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'Girls' Tries to Figure Out the Right Way to React to Death

Photo of Alison Willmore By Alison Willmore | Indiewire January 27, 2014 at 12:1PM

Death comes to "Girls" -- check out our recap/review of the January 26th episode, "Dead Inside."
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Craig Blankenhorn/HBO Lena Dunham, Jon Glaser and Gaby Hoffman in 'Girls'

The article below contains spoilers for "Dead Inside," the January 26th, 2014 episode of "Girls."

Death comes to "Girls" by way of David Pressler-Goings (John Cameron Mitchell), the editor of Hannah's (Lena Dunham) ebook and a figure who went from tormenter to apparent friend as she got her act together and managed to actually produce the collection of personal essays for which she was contracted. Mitchell got to go out on a memorable note in the previous episode, crashing Hannah's birthday party while high on something, getting into a fight with Ray (Alex Karpovsky) and borrowing a phone on which he immediately installed Grindr. News of his passing -- he was found face down in the Hudson River by the Chelsea Piers, dying the way he apparently lived -- reaches Hannah as she arrives at his Millstreet Press offices for a meeting, and all she can think of in the shocked aftermath is what's to become of her book now that he's gone.

That self-centeredness is typical of "Girls," but the episode's treatment of first brushes with mortality is actually less damning overall than that initial assessment makes it seem. It can be genuinely hard to come to terms with the permanence of death, especially for someone, in the case of Hannah, who has seen very little of it in her life to date ("It's my first death, so I'm kind of numbed," she tells Laird).

The nebulousness of her relationship with David doesn't help -- he's someone who was close to her professionally but not all that much personally. Hannah doesn't feel devastated, she doesn't feel distraught -- she doesn't feel much of anything, and so she reacts to the situation as it applies to her and the project on which she's been working. She knows exactly how to feel about the prospect of losing her first book deal, after all.

This apparent callousness disturbs Adam (Adam Driver), for reasons that turn out to have their roots in self-concern as well -- he's worried that if she's so unmoved by this death that she'd be equally unruffled if something were to happen to him, that her biggest concern would be how she'd make rent by herself. She counters that she thinks about him dying all the time and what she'd say at his funeral (Adam apparently once lived in a tent on a roof in Bed-Stuy).

It's another instance of her thinking about the tragedies of others through a lens of how they'd affect her, but that's at least on the road to empathy -- wondering what kind of speech you'd give in the case of your boyfriend's death is only somewhat removed from considering how much you'd miss him.

"Girls" is essentially a portrait of how the process of growing up and developing a sense of self has been extended well into one's twenties, and Hannah's attempts to grapple with death are about her trying to get past the navel-gazing outlook she and her friend share, to get outside of herself and summon the "right" emotions.

She's aware of the issues of relating everything to oneself, but not able to actually get beyond that, and has real fears that Adam will eventually figure out she's lacking depth. It's a sad and relatable thing to be worried about, even if the idea that there's a correct way to react to things is a problematic one -- as Caroline (Gaby Hoffmann) inadvertently proves by telling a made-up sob story about Adam taking a cousin with muscular dystrophy to a dance, just to see how Hannah will react.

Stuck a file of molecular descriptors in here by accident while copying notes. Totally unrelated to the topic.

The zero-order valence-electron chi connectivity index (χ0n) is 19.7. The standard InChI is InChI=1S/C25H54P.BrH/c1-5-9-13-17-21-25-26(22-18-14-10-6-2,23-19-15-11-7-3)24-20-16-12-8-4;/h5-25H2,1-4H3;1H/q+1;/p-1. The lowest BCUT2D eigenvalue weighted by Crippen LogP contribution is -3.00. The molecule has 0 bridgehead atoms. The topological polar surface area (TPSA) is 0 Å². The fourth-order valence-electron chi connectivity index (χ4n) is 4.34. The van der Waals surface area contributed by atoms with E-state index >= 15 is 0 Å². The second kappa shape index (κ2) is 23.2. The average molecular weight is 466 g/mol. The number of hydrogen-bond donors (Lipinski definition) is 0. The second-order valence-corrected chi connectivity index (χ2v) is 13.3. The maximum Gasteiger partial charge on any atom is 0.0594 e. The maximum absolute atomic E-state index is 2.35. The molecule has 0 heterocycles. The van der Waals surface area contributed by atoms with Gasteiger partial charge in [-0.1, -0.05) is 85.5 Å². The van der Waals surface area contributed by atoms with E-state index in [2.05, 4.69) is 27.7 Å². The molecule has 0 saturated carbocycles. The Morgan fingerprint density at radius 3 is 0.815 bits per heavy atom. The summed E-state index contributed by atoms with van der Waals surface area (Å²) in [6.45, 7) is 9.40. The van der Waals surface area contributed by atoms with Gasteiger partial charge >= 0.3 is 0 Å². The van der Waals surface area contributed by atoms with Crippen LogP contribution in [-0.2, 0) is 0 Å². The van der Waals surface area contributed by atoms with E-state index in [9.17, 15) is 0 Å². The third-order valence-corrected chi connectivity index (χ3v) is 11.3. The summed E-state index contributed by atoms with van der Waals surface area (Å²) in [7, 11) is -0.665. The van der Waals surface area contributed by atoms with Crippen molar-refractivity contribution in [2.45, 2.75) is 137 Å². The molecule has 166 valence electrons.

The episode balances out Hannah's fears that there's something wrong with her for not grieving appropriately with a hilariously stinging storyline for Jessa (Jemima Kirke) in which, prompted by what happened to David, she decides to seek out the grave of her friend Season (Melonie Diaz), who "choked on vomit or something. "I used to tickle her all the time," Jessa reflects.

But a little poking around reveals that Season is not dead -- that she actually sent fake notice of her funeral ("We knew you wouldn't come") in order to permanently cut Jessa out of her life. She's married, with a baby, and living in New York, and judged Jessa so toxic that she was willing to go to such extremes to get rid of her: "I was a drug addict and you were a total enabler," Season says when Jessa manages to track her down.

As Jessa was getting kicked out of rehab, her counselor suggested her former patient is a sociopath, or at least aspires to be. Jessa's the most perceptive of the "Girls" foursome, but also the least likely to put that gift to any positive end -- she's tends to manipulate people simply to see what happens, and the Season incident suggests how much damage she's wrought in the past. Hannah has the self-centeredness of a child, but Jessa's is more dangerous, has an edge of calculation and chaos to it. As funny as the encounter at Season's is -- as Jessa admits that her former friend has done well with a brownstone, baby and "cool-looking husband" while insisting "none of this is going to work out for you, by the way!" -- it speaks to the person Jessa is in danger of growing up into, the kind surrounded by nothing but burnt bridges.

Meanwhile, Marnie's (Allison Williams) working out and drinking smoothies, but her journey toward self-improvement is derailed when she finds Ray and his boss watching her music video and quits in a rage. It's a storyline that makes you miss Christopher Abbott.

This article is related to: Television, TV Reviews, Girls, HBO, Lena Dunham, John Cameron Mitchell, Jemima Kirke, Adam Driver